Articles | Volume 12, issue 10
Research article
14 Oct 2016
Research article |  | 14 Oct 2016

Climatic and insolation control on the high-resolution total air content in the NGRIP ice core

Olivier Eicher, Matthias Baumgartner, Adrian Schilt, Jochen Schmitt, Jakob Schwander, Thomas F. Stocker, and Hubertus Fischer

Abstract. Because the total air content (TAC) of polar ice is directly affected by the atmospheric pressure and temperature, its record in polar ice cores was initially considered as a proxy for past ice sheet elevation changes. However, the Antarctic ice core TAC record is known to also contain an insolation signature, although the underlying physical mechanisms are still a matter of debate. Here we present a high-resolution TAC record over the whole North Greenland Ice Core Project ice core, covering the last 120 000 years, which independently supports an insolation signature in Greenland. Wavelet analysis reveals a clear precession and obliquity signal similar to previous findings on Antarctic TAC, with a different insolation history. In our high-resolution record we also find a decrease of 4–6 % (4–5 mL kg−1) in TAC as a response to Dansgaard–Oeschger events (DO events). TAC starts to decrease in parallel to increasing Greenland surface temperature and slightly before CH4 reacts to the warming but also shows a two-step decline that lasts for several centuries into the warm interstadial. The TAC response is larger than expected considering only changes in air density by local temperature and atmospheric pressure as a driver, pointing to a transient firnification response caused by the accumulation-induced increase in the load on the firn at bubble close-off, while temperature changes deeper in the firn are still small.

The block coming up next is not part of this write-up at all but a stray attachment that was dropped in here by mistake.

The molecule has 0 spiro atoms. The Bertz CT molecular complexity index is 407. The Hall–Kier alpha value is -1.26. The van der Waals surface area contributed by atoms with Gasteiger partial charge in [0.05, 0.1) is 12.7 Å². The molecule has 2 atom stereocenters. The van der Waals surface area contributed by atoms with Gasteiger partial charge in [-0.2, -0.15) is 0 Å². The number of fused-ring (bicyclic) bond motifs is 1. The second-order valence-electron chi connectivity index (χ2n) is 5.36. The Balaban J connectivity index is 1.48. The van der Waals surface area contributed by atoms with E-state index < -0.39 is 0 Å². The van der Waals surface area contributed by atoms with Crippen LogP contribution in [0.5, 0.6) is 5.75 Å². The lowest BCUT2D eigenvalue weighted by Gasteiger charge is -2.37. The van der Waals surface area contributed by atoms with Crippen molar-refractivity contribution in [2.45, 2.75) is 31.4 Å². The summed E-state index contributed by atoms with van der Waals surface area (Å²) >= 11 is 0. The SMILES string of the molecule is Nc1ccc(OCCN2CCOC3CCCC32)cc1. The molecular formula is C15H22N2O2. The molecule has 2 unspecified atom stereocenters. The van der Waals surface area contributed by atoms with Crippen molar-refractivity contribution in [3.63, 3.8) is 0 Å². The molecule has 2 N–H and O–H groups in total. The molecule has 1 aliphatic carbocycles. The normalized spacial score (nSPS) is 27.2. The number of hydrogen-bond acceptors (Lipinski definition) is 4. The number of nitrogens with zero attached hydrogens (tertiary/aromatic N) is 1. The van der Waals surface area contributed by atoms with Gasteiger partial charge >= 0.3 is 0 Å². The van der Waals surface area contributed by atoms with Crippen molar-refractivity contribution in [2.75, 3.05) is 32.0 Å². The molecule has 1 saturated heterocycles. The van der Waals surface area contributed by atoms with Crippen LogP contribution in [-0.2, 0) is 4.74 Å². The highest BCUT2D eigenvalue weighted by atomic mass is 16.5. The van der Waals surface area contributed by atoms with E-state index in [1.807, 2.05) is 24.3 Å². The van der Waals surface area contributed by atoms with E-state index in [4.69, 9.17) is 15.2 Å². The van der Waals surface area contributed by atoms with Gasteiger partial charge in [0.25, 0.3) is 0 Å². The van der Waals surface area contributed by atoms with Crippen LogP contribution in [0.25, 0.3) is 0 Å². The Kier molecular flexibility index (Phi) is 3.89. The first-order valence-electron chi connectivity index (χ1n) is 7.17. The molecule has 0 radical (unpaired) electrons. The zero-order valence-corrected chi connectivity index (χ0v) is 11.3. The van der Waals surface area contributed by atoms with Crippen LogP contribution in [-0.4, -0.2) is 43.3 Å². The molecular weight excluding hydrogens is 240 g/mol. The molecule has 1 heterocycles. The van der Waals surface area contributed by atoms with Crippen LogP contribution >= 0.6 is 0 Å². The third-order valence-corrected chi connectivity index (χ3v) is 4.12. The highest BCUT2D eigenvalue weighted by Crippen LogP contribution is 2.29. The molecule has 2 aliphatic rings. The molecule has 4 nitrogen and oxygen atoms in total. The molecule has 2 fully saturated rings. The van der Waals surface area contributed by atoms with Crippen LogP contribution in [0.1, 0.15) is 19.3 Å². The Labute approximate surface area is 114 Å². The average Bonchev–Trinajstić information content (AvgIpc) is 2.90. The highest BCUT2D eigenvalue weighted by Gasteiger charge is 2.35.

Short summary
A new high-resolution total air content record over the NGRIP ice core, spanning 0.3–120 kyr is presented. In agreement with Antarctic ice cores, we find a strong local insolation signature but also 3–5 % decreases in total air content as a local response to Dansgaard–Oeschger events, which can only partly be explained by changes in surface pressure and temperature. Accordingly, a dynamic response of firnification to rapid climate changes on the Greenland ice sheet must have occurred.